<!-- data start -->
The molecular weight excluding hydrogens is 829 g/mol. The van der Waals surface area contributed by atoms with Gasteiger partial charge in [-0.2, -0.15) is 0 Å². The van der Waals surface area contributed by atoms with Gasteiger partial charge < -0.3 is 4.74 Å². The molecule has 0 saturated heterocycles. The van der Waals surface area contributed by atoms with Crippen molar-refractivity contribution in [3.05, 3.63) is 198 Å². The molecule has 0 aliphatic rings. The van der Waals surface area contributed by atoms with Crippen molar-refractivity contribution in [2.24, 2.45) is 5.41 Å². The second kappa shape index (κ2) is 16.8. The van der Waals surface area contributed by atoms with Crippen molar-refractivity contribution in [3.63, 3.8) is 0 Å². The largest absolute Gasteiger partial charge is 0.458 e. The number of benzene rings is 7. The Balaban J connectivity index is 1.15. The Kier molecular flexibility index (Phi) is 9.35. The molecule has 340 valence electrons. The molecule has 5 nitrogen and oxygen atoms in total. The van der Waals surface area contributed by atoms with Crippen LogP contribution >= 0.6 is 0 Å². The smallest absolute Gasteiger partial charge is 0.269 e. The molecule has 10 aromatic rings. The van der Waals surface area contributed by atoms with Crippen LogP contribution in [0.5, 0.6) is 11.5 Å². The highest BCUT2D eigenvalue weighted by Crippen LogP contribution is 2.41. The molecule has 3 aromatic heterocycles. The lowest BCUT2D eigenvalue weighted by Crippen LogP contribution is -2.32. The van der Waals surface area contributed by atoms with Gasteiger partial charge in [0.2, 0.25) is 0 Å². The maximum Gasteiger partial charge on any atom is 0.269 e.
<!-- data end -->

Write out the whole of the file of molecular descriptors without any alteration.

The molecular weight excluding hydrogens is 829 g/mol. The van der Waals surface area contributed by atoms with Gasteiger partial charge in [-0.2, -0.15) is 0 Å². The van der Waals surface area contributed by atoms with Gasteiger partial charge < -0.3 is 4.74 Å². The molecule has 0 saturated heterocycles. The van der Waals surface area contributed by atoms with Crippen molar-refractivity contribution in [3.05, 3.63) is 198 Å². The molecule has 0 aliphatic rings. The van der Waals surface area contributed by atoms with Crippen molar-refractivity contribution in [2.24, 2.45) is 5.41 Å². The second kappa shape index (κ2) is 16.8. The van der Waals surface area contributed by atoms with Crippen molar-refractivity contribution in [3.63, 3.8) is 0 Å². The largest absolute Gasteiger partial charge is 0.458 e. The number of benzene rings is 7. The Balaban J connectivity index is 1.15. The Kier molecular flexibility index (Phi) is 9.35. The molecule has 340 valence electrons. The molecule has 5 nitrogen and oxygen atoms in total. The van der Waals surface area contributed by atoms with Crippen LogP contribution >= 0.6 is 0 Å². The smallest absolute Gasteiger partial charge is 0.269 e. The molecule has 10 aromatic rings. The van der Waals surface area contributed by atoms with Crippen LogP contribution in [0.5, 0.6) is 11.5 Å². The highest BCUT2D eigenvalue weighted by Crippen LogP contribution is 2.41. The molecule has 3 aromatic heterocycles. The lowest BCUT2D eigenvalue weighted by Crippen LogP contribution is -2.32. The van der Waals surface area contributed by atoms with Gasteiger partial charge in [0.2, 0.25) is 0 Å². The maximum Gasteiger partial charge on any atom is 0.269 e.